It is important to note that having a risk factor does not mean that one will get the condition. A risk factor increases ones chances of getting a condition compared to an individual without the risk factors. Some risk factors are more important than others.

Also, not having a risk factor does not mean that an individual will not get the condition. It is always important to discuss the effect of risk factors with your healthcare provider.

What are the Causes of Fitz Hugh Curtis Syndrome? (Etiology)

  • Untreated or neglected gonorrhea/chlamydia infections (which are sexually transmitted bacterial infections) that affect the female reproductive tract, may spread from the vagina to the tissues surrounding the liver, due to a thinning of the cervical mucus. This is the main reason for the occurrence of Fitz Hugh Curtis Syndrome
  • Pelvic inflammatory disease is sometimes asymptomatic in women. Many of them remain unaware of the problem, until additional complications develop. Fitz Hugh Curtis Syndrome is one such complication of PID
  • Lack of contraception, having many sex partners, staying or being in a sexually-transmitted disease zone, are some of the factors contributing to PID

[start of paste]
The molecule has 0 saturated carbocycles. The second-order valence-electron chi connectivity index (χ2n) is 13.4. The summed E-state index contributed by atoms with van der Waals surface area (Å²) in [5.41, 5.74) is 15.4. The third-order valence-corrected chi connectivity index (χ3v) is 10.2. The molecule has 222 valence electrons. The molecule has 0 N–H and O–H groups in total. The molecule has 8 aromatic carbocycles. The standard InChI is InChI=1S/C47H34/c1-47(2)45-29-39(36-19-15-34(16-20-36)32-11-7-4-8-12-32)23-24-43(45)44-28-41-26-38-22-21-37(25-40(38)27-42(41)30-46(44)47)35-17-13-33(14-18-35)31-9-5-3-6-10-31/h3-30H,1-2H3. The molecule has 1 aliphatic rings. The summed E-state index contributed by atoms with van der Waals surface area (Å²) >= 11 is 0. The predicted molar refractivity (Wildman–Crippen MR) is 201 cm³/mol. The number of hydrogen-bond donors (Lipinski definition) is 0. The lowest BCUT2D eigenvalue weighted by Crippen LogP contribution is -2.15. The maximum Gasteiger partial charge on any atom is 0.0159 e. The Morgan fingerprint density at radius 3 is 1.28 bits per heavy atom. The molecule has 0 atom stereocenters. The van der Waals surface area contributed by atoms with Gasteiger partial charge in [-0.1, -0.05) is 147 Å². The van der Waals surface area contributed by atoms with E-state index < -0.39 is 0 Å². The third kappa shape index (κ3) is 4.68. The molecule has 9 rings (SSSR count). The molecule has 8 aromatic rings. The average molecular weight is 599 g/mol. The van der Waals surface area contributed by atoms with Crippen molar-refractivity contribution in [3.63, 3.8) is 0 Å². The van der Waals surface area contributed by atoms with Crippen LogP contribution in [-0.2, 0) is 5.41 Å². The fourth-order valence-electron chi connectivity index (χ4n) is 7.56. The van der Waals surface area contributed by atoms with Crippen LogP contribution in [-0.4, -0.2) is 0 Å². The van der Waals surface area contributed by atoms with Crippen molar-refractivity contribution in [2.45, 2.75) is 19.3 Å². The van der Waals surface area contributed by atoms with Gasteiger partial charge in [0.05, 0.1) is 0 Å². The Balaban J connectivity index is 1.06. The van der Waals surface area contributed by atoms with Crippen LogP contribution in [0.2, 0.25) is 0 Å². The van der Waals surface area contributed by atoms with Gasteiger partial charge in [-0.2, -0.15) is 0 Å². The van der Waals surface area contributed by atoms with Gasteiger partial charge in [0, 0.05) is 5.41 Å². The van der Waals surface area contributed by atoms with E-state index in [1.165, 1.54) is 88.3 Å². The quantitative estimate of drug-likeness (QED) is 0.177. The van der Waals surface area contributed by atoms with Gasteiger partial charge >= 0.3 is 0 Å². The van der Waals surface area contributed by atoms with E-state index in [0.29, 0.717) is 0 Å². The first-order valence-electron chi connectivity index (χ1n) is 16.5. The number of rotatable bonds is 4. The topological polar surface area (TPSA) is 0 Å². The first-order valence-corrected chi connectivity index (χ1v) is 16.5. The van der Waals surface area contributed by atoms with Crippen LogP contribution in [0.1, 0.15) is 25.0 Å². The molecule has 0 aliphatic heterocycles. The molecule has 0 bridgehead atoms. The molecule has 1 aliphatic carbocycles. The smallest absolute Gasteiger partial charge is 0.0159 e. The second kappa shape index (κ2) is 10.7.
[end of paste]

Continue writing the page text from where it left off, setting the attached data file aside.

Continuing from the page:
What are the Signs and Symptoms of Fitz Hugh Curtis Syndrome?

Signs and symptoms of Fitz Hugh Curtis Syndrome (similar to those for a pelvic infection) include the following:

  • Dull and constant pain in the upper abdominal region (sometimes near the gallbladder location), with a feeling of tenderness is observed
  • Breathing, sneezing, or coughing makes the pain more severe; the pain appearing to shift to the right shoulder
  • Liver tissue inflammation, leading to surface adhesion between the liver and abdomen (a string-like attachment pattern forms, which is called violin-string adhesion)
  • Nausea, vomiting
  • Fever and headache

How is Fitz Hugh Curtis Syndrome Diagnosed?

Diagnostic tests for detecting Fitz Hugh Curtis Disorder may include the following:

  • The physician conducts a thorough physical examination and evaluates the individual’s medical history. Upper abdominal pain in women with PID, is a strong indicator of the syndrome
  • Laparoscopic examination to establish the condition (the typical violin-string adhesions may be observed on outer surface of the liver)
  • Cervical culture
  • Blood test to determine WBC count and ESR

Many clinical conditions may have similar signs and symptoms. Your healthcare provider may perform additional tests to rule out other clinical conditions to arrive at a definitive diagnosis

What are the possible Complications of Fitz Hugh Curtis Syndrome?